Shares in Belgium-based retailer Delhaize dipped today (14 January) after the company posted slowing fourth-quarter sales growth as food prices in the US fell.

Delhaize, which runs the Food Lion and Hannaford chains in the US, booked a 2.8% fall in fourth-quarter comparable-store sales across the Atlantic. Over the year, US comparable-store sales were down 0.4%.

The company said that in a "highly deflationary US environment" it had seen "better volume trends" in the fourth quarter compared to last year.

Fourth-quarter comparable-store sales were up 2.6% in Belgium as Delhaize continued to benefit from its investment in price. The retailer said it gained market share "every week" in Belgium throughout 2009. Domestic annual comparable-store sales rose 2.7%.

Delhaize's global revenues in the fourth quarter of 2009 rose 1.5% on a constant-currency basis. On a reported basis, turnover was down 3.3% due to the weak US dollar.

Over 2009, however, the dollar strengthened against the euro. Group revenues rose 1.2% to EUR19.9bn at identical exchange rates but was up 4.8% at actual exchange rates.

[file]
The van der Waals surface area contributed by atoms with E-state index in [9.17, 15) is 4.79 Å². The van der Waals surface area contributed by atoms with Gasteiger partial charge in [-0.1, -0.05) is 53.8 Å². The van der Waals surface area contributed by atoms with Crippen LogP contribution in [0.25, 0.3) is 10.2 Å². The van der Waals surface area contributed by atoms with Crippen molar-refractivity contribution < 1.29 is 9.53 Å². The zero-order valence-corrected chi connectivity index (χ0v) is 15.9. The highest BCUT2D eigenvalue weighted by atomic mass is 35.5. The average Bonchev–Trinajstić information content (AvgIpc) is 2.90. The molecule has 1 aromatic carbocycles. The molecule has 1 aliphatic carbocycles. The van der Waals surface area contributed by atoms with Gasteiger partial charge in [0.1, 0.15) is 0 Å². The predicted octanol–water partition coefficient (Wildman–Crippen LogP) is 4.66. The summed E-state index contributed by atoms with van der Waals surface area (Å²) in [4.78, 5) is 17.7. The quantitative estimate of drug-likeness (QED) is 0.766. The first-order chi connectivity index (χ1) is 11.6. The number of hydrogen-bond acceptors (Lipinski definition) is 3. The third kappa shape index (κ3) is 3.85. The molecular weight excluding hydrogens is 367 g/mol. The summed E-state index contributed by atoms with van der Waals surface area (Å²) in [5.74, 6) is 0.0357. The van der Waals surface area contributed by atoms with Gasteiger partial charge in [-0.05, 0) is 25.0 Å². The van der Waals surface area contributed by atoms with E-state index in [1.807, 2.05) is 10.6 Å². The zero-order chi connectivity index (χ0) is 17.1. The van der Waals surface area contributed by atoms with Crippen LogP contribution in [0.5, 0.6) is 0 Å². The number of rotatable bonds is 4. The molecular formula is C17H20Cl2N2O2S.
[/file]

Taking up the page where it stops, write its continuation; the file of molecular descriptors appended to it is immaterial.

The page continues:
President and CEO Pierre-Olivier Beckers said: "During the fourth quarter of 2009, we continued to see volume trend improvements compared with last year in all our operations due to our price investments and strong marketing campaigns, while cycling the highest inflation of the previous year."

Beckers said he expects Delhaize's operating profit to grow by 1 to 4% in 2009 at identical exchange rates, excluding the charges related to a restructuring programme in the US.

Shares in Delhaize were down 2.1% at EUR52.44 at 16:03 CET this afternoon.